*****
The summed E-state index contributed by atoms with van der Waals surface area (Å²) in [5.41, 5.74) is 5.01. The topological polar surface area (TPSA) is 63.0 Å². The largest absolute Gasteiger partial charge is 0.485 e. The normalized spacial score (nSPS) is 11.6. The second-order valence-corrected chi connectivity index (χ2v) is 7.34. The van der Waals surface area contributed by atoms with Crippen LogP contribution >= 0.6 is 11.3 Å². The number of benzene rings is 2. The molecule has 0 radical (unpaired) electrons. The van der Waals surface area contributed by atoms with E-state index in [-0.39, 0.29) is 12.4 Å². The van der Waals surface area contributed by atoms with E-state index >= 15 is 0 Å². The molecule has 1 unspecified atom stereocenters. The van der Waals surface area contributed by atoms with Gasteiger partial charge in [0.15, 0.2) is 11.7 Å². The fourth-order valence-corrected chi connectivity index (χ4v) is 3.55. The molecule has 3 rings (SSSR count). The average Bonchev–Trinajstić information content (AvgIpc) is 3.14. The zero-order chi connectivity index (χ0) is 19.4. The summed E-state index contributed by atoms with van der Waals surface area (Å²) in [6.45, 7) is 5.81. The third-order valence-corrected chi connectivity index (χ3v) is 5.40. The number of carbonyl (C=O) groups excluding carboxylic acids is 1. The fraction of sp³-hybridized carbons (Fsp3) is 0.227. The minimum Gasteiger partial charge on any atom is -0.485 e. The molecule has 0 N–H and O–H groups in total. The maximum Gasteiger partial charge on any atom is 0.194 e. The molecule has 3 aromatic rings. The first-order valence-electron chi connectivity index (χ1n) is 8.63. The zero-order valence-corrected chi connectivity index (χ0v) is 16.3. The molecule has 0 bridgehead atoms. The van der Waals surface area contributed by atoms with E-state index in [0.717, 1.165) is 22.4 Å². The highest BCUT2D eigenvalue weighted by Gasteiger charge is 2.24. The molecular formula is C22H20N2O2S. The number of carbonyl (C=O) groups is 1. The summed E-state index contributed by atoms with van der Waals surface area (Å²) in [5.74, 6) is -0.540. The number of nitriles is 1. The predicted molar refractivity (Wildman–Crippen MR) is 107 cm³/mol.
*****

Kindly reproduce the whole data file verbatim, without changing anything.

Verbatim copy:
The summed E-state index contributed by atoms with van der Waals surface area (Å²) in [5.41, 5.74) is 5.01. The topological polar surface area (TPSA) is 63.0 Å². The largest absolute Gasteiger partial charge is 0.485 e. The normalized spacial score (nSPS) is 11.6. The second-order valence-corrected chi connectivity index (χ2v) is 7.34. The van der Waals surface area contributed by atoms with Crippen LogP contribution >= 0.6 is 11.3 Å². The number of benzene rings is 2. The molecule has 0 radical (unpaired) electrons. The van der Waals surface area contributed by atoms with E-state index in [-0.39, 0.29) is 12.4 Å². The van der Waals surface area contributed by atoms with E-state index >= 15 is 0 Å². The molecule has 1 unspecified atom stereocenters. The van der Waals surface area contributed by atoms with Gasteiger partial charge in [0.15, 0.2) is 11.7 Å². The fourth-order valence-corrected chi connectivity index (χ4v) is 3.55. The molecule has 3 rings (SSSR count). The average Bonchev–Trinajstić information content (AvgIpc) is 3.14. The zero-order chi connectivity index (χ0) is 19.4. The summed E-state index contributed by atoms with van der Waals surface area (Å²) in [6.45, 7) is 5.81. The third-order valence-corrected chi connectivity index (χ3v) is 5.40. The number of carbonyl (C=O) groups excluding carboxylic acids is 1. The fraction of sp³-hybridized carbons (Fsp3) is 0.227. The minimum Gasteiger partial charge on any atom is -0.485 e. The molecule has 0 N–H and O–H groups in total. The maximum Gasteiger partial charge on any atom is 0.194 e. The molecule has 3 aromatic rings. The first-order valence-electron chi connectivity index (χ1n) is 8.63. The zero-order valence-corrected chi connectivity index (χ0v) is 16.3. The molecule has 0 bridgehead atoms. The van der Waals surface area contributed by atoms with E-state index in [0.717, 1.165) is 22.4 Å². The highest BCUT2D eigenvalue weighted by Gasteiger charge is 2.24. The molecular formula is C22H20N2O2S. The number of carbonyl (C=O) groups is 1. The summed E-state index contributed by atoms with van der Waals surface area (Å²) in [5.74, 6) is -0.540. The number of nitriles is 1. The predicted molar refractivity (Wildman–Crippen MR) is 107 cm³/mol.